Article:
After seeing Oliver’s Poxwalkers in action last month at Wild Things, I knew I needed to get mine painted up, and fast. The assembly line method seemed ideal for painting up 20 figures, so for the first time ever, I followed Duncan’s advice and painted up my Poxwalkers by following the nifty painting tutorial on Warhammer TV’s YouTube page.
There are two tutorials available for Poxwalkers: one for a quick paint job, and one for a more detailed finish. I opted for the quick paint technique, but added a few flourishes of my own along the way.
As someone who has routinely poo-pooed the “official” Games Workshop paint style for many years, I was pretty pleased with the results I was able to achieve by simply, er, following directions. I started with a white basecoat (another aberration for me; I typically start with black) and used shades to achieve the putrid green skin tone.
This was also my first time using Blood for the Blood God, one of the aptly named “technical paints” from Games Workshop. It creates a gory, liquid blood effect, which was perfect for the boils and sores on these Poxwalkers.
These figures were loads of fun to paint, and I *almost* wish I had taken more time to give them some extra attention. Almost. After all, my philosophy after more than 20 years of painting miniatures has always been focused on getting toys onto the table, not obsessing over studio-quality techniques. Even at that low bar, I still managed to teach myself a few things on this project.
I got these guys painted up and based in a little under two weeks, which was a pretty great turnaround for 20 individual figures with lots of little details. And you may have seem them in action in last week’s 40k battle report (“Stop the Ritual”)!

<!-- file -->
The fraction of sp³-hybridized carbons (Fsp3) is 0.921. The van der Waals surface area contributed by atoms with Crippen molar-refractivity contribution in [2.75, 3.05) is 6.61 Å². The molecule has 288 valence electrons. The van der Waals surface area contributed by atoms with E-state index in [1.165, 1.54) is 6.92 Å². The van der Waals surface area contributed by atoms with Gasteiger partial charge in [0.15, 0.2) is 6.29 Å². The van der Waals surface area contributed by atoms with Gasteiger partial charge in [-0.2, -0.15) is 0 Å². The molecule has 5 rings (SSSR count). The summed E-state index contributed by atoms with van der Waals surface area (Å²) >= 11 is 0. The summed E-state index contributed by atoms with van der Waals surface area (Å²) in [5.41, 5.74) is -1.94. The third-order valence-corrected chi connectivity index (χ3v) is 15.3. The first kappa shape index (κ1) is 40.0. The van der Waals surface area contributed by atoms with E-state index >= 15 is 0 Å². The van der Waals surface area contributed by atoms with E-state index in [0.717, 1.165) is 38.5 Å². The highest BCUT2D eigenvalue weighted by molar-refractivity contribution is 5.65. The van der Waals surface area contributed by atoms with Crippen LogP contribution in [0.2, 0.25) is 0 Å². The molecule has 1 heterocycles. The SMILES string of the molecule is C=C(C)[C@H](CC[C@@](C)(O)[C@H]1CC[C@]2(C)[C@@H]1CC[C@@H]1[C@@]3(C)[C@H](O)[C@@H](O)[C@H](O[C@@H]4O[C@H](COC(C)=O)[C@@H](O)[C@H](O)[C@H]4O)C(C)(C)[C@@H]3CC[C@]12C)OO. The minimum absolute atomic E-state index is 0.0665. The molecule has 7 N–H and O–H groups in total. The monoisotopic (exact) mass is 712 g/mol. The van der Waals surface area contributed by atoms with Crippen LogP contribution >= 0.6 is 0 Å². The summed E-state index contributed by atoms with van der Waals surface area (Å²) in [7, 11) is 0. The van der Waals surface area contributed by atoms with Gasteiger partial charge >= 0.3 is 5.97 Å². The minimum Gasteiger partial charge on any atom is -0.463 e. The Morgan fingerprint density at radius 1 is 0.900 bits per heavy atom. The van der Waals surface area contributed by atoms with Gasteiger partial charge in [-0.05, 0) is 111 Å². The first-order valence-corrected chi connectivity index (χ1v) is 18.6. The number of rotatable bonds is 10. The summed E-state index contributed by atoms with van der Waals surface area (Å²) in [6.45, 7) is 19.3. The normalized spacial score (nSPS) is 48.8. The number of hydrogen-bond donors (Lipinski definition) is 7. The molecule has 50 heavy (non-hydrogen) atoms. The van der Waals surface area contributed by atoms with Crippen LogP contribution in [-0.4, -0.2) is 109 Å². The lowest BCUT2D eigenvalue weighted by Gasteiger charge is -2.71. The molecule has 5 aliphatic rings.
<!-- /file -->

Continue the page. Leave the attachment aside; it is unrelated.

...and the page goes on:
These guys are great figures and they’ll be supremely useful for a variety of games as rad zombies, undead husks and infected humans.
After painting Nurgle guys for a few weeks, I needed a palette cleanser, so I grabbed a Night Lords champion who’s been sitting on my workbench for a few months. I had attached him to a nifty resin industrial base and I was excited to get some paint on him.
Oops, I still need to paint the rim of his base black. Anyway, this guy is among the only figures I own who has the classic Night Lords heraldry and armor, so he’ll definitely hit the battlefield as a special named character in my next game of 40k. Stay tuned!
Nice work man
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Thank you! More to come, but I had to take a break from Nurgle stuff for a while.
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Excellent work. You’re going from strength to strength in your painting. Do they still call their paint methods ” ‘Eavey Metal”? Terribly appropriate for these gothic nasties.